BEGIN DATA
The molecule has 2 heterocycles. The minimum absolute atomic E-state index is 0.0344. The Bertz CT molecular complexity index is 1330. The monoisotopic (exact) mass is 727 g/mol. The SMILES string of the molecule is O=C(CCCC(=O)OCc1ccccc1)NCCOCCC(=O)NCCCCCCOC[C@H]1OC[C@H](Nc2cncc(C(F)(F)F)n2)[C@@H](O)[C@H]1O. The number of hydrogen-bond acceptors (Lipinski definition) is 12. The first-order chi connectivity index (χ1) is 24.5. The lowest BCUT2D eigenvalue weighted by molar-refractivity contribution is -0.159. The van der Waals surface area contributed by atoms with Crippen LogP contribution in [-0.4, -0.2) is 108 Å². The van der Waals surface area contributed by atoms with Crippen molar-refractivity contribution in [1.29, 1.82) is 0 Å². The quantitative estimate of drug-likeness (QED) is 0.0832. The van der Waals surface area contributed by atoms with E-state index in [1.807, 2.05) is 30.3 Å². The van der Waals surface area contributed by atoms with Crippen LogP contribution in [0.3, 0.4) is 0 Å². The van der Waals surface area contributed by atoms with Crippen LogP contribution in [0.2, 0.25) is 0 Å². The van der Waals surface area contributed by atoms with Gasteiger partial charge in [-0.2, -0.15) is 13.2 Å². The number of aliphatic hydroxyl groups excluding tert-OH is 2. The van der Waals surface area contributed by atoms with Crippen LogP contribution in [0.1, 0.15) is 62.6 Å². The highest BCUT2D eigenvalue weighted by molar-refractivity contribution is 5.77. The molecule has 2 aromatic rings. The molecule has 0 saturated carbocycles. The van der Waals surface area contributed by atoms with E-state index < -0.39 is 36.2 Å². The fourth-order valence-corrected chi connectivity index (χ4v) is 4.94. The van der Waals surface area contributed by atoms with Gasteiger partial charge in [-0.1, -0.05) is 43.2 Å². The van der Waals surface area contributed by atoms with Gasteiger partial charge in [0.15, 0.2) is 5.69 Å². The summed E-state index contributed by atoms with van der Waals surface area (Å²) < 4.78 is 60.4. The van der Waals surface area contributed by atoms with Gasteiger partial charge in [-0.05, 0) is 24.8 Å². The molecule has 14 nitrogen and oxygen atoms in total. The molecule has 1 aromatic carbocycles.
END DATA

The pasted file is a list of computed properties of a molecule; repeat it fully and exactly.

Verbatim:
The molecule has 2 heterocycles. The minimum absolute atomic E-state index is 0.0344. The Bertz CT molecular complexity index is 1330. The monoisotopic (exact) mass is 727 g/mol. The SMILES string of the molecule is O=C(CCCC(=O)OCc1ccccc1)NCCOCCC(=O)NCCCCCCOC[C@H]1OC[C@H](Nc2cncc(C(F)(F)F)n2)[C@@H](O)[C@H]1O. The number of hydrogen-bond acceptors (Lipinski definition) is 12. The first-order chi connectivity index (χ1) is 24.5. The lowest BCUT2D eigenvalue weighted by molar-refractivity contribution is -0.159. The van der Waals surface area contributed by atoms with Crippen LogP contribution in [-0.4, -0.2) is 108 Å². The van der Waals surface area contributed by atoms with Crippen molar-refractivity contribution in [1.29, 1.82) is 0 Å². The quantitative estimate of drug-likeness (QED) is 0.0832. The van der Waals surface area contributed by atoms with E-state index in [1.807, 2.05) is 30.3 Å². The van der Waals surface area contributed by atoms with Crippen LogP contribution in [0.3, 0.4) is 0 Å². The van der Waals surface area contributed by atoms with Crippen LogP contribution in [0.2, 0.25) is 0 Å². The van der Waals surface area contributed by atoms with Gasteiger partial charge in [-0.2, -0.15) is 13.2 Å². The number of aliphatic hydroxyl groups excluding tert-OH is 2. The van der Waals surface area contributed by atoms with Crippen LogP contribution in [0.1, 0.15) is 62.6 Å². The highest BCUT2D eigenvalue weighted by molar-refractivity contribution is 5.77. The molecule has 2 aromatic rings. The molecule has 0 saturated carbocycles. The van der Waals surface area contributed by atoms with E-state index < -0.39 is 36.2 Å². The fourth-order valence-corrected chi connectivity index (χ4v) is 4.94. The van der Waals surface area contributed by atoms with Gasteiger partial charge in [-0.1, -0.05) is 43.2 Å². The van der Waals surface area contributed by atoms with Gasteiger partial charge in [0.15, 0.2) is 5.69 Å². The summed E-state index contributed by atoms with van der Waals surface area (Å²) < 4.78 is 60.4. The van der Waals surface area contributed by atoms with Gasteiger partial charge in [-0.05, 0) is 24.8 Å². The molecule has 14 nitrogen and oxygen atoms in total. The molecule has 1 aromatic carbocycles.